Replying to last weeks conversation re: planning my place (Fir Bottom)and my woodshed.

Yes the plans are constantly changing for various reasons. The woodshed will be in the back but lined up with my driveway, which is also lined up with a "truck-sized" gap between the house and the storage shed, there is no garage. This way big arborist trucks can back straight to it and dump loads of wood, or tree-mulch. This location will also allow winter overflow water from the shed roof to flow into the swale & pond.

I'll take some pics as things come together.

Happy New Year everyone! Enjoy all of your home brews!

Cheers from Cascadia - Klark

Cherokee Organics said...

Hi Damo,

Yeah, he does add sugar and filter the lees (I think that is what the stuff at the bottom of the demijohn is called) and it gets clearer, but sweeter as it ages. It tastes a bit like a sugar wine to me, but it is smooth stuff.

Yeah, I reckon the bread yeast won't convert all of the sugars in the honey into alcohol. As a rough guide someone once told me that honey is the equivalent of about 80% sugar so I use that as a guide to volumes of the stuff to use. Hey, you know I picked up a champagne yeast from the local home brew shop and that'll take it all the way to 18% given the 18 months to mature. At 10 months the stuff is about 14%, so the extra time for maturation is probably worth it on a few fronts. I just don't have enough demijohns and bottles yet.

Yeah, dry is a better taste than the sweet I reckon so you're on the right track anyway. That's what I'm finding too.

It is fascinating and I reckon we're sticking it to the man one demijohn at a time! hehe!

I've also started producing a lemon and also a ginger wine and they're very good too. The elmon has the lowest cost base of all though.

Keep up the good work!

Cheers

Chris

Cherokee Organics said...

Hi Angus,

Thanks. hehe! Too funny.

Yeah, my shed is good, but their shed is the biz.

I haven't found that the shed gets too hot as the ceilings are 6.5m and the cladding of the shed is an Ampelite product (fire rated too to BAL-29) which lets the light in but not the direct sun.

There are huge sliding windows in the shed so you can let the breeze flow through, around and across the shed. It is hard to get your mind around how big that shed is. Plus the greenery creates a bit of a microclimate.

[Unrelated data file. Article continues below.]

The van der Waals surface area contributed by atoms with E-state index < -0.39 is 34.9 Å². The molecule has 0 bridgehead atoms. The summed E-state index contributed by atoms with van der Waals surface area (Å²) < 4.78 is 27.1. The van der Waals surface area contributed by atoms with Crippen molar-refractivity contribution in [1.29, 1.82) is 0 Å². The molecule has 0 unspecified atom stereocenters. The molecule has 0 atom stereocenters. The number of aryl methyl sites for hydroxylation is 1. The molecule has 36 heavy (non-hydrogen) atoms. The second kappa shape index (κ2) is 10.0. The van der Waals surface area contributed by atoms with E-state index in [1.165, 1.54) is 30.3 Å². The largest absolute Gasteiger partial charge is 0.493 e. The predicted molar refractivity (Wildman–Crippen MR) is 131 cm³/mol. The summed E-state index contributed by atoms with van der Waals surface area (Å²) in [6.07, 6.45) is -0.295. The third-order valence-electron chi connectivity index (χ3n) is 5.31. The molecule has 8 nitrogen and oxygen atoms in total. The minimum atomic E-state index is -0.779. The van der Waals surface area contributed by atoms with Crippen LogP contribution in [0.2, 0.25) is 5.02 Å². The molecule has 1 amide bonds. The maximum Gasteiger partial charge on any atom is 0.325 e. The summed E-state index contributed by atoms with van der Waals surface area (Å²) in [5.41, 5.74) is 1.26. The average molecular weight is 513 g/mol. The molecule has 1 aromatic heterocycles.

The house pods are built to passive house standard so they're neither hot nor cold.

Speaking of hot, I'm not looking forward to tomorrow's and Saturdays weather... I've gotta get outside tonight and dump a bit of water on some of the first and second year fruit trees.

How are the water tanks going? I'm at about 90% full which is good given this time of year.

Cheers

Chris

Cherokee Organics said...

Hi Inge,

Wow, that's a heavy frost. Out of interest, do you get frost under the drip line of the trees or is it slightly warmer there?

Frosts here are generally light, but they tend to fall in open areas - and mulch seems to be some sort of frost attractor. I can't explain that.

Hopefully, you'll get a bit of sun soon. It is great watching the seasons come and go and all of the changes.

Yeah, that sounds about right! hehe!

Roast pumpkin is awesome. That is usually how it is eaten here. Mostly, you only see the Japanese style pumpkins (we call them butternut) or the Queensland blues (for their thick blue / grey skin). They're both good eating.

Incidentally it is just slightly too cool to grow pumpkins here. The can down below off the mountain range, but it has been a constant struggle for years.

Unfortunately, parsnips grow really easily, but they just don't taste nice to me. I once had a parsnip mash that looked like mashed potatoes, but unfortunately tasted like parsnips...

Cheers

Chris

Cherokee Organics said...

Hi Lewis,

Just out of interest, for backwoods building, is there a process to bring people in from the cold - so to speak - and back into the regulated system.